Chemical destruction of brain noradrenergic neurons affects splenic cytokine production
The neurotransmitter noradrenaline (NA) plays a pivotal role in immune regulation. Here we used the selective neurotoxin N-(2-chloroethyl)-N-ethyl-2-bromobenzylamine (DSP-4) to investigate the impact of central NA depletion on cytokine production by splenic monocytes/macrophages and T cells. Intraperitoneal administration of DSP-4 in adult rats induced a substantial reduction of noradrenergic neurons in the locus coeruleus and the A5 cell group. The degeneration of brainstem noradrenergic neurons was accompanied by a significant decrease in the production of interleukin (IL)-1beta, IL-6, and tumor necrosis factor (TNF)-alpha by lipopolysaccharide-stimulated splenocytes. In addition, upon T cell receptor stimulation with anti-CD3, isolated splenocytes of DSP-4 treated animals produced significantly less interferon (IFN)-gamma but not IL-2 and IL-4. The proportion of monocytes/macrophages and T cells in the spleen remained unaffected by the neurotoxin treatment, however, the percentage of natural killer cells decreased significantly. The findings suggest that a certain level of central noradrenergic tone is required for normal functioning of peripheral immune cells.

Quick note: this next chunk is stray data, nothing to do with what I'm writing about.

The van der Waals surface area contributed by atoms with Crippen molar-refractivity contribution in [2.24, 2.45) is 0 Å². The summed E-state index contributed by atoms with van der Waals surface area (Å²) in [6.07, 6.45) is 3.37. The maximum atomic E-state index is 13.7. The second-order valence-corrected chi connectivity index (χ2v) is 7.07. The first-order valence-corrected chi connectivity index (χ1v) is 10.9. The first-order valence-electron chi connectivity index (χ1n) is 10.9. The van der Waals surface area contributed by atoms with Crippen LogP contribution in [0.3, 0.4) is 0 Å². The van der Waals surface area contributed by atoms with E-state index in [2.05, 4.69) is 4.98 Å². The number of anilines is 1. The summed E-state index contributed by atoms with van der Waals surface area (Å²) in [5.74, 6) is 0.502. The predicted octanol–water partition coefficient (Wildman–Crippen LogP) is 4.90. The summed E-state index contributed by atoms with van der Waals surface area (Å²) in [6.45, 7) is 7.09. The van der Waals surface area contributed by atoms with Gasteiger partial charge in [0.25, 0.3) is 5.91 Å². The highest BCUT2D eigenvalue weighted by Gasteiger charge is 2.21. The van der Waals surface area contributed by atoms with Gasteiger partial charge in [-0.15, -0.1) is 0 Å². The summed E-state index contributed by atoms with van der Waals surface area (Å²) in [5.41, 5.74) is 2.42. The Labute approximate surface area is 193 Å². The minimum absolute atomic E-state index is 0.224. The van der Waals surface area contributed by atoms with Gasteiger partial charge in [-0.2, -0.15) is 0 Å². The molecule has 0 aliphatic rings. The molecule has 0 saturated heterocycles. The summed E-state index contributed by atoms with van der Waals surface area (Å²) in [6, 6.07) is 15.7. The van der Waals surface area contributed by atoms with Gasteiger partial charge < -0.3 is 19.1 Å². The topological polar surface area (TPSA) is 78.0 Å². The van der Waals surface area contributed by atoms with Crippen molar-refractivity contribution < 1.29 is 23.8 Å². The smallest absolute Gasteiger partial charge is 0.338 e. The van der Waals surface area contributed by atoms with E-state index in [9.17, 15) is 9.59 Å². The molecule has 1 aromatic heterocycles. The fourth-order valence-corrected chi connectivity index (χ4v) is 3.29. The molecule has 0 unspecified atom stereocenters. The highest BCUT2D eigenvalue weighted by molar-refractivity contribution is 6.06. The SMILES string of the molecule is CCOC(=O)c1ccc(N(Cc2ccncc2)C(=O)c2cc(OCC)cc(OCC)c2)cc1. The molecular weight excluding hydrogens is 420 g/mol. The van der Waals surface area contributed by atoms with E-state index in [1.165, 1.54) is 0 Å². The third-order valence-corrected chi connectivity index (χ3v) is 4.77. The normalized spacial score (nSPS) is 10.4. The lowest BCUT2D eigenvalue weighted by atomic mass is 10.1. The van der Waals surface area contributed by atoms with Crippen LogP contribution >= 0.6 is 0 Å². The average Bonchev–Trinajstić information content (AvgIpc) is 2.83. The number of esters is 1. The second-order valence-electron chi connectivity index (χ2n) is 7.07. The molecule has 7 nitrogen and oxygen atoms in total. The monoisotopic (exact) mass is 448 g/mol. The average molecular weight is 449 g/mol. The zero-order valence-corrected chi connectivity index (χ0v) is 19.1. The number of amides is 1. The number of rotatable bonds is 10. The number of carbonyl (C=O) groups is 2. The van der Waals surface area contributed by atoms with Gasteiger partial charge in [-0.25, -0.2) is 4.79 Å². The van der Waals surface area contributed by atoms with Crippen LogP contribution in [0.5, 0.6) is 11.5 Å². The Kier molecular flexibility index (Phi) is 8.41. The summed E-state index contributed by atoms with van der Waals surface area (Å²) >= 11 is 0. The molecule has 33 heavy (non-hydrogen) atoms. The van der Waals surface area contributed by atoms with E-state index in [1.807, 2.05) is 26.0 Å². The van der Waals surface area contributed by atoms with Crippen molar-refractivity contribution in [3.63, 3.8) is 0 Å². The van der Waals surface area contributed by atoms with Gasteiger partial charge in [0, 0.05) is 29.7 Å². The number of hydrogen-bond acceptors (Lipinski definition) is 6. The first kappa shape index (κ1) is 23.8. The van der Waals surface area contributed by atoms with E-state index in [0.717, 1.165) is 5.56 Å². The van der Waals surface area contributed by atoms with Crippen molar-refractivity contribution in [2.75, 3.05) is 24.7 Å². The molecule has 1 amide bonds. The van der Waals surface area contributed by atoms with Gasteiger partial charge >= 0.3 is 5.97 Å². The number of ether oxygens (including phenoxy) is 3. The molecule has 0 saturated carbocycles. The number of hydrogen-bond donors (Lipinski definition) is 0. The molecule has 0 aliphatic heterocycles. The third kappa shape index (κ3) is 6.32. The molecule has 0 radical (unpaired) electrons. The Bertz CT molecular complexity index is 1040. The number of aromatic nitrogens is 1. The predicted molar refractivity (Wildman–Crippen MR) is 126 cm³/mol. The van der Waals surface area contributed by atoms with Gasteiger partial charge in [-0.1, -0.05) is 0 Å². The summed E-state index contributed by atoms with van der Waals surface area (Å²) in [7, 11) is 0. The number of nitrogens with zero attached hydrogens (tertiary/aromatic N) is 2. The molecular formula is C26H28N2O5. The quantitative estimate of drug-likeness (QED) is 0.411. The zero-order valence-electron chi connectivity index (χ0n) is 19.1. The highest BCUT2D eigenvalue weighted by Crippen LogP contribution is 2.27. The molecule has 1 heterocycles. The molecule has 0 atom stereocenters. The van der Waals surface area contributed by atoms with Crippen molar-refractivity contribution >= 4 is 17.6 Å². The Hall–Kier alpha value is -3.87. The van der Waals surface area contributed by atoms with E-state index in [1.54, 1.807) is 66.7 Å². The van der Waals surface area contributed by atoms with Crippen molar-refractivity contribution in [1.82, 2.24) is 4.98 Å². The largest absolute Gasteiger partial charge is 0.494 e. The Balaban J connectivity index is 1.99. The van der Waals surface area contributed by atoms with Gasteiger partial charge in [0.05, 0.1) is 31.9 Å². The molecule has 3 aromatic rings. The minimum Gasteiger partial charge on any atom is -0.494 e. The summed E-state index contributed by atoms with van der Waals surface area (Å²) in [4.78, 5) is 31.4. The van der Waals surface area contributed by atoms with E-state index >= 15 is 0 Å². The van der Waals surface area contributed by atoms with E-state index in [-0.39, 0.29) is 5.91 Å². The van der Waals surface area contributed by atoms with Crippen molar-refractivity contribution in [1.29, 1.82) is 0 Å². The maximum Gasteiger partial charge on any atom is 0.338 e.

Record created on 2012-01-19, modified on 2016-10-03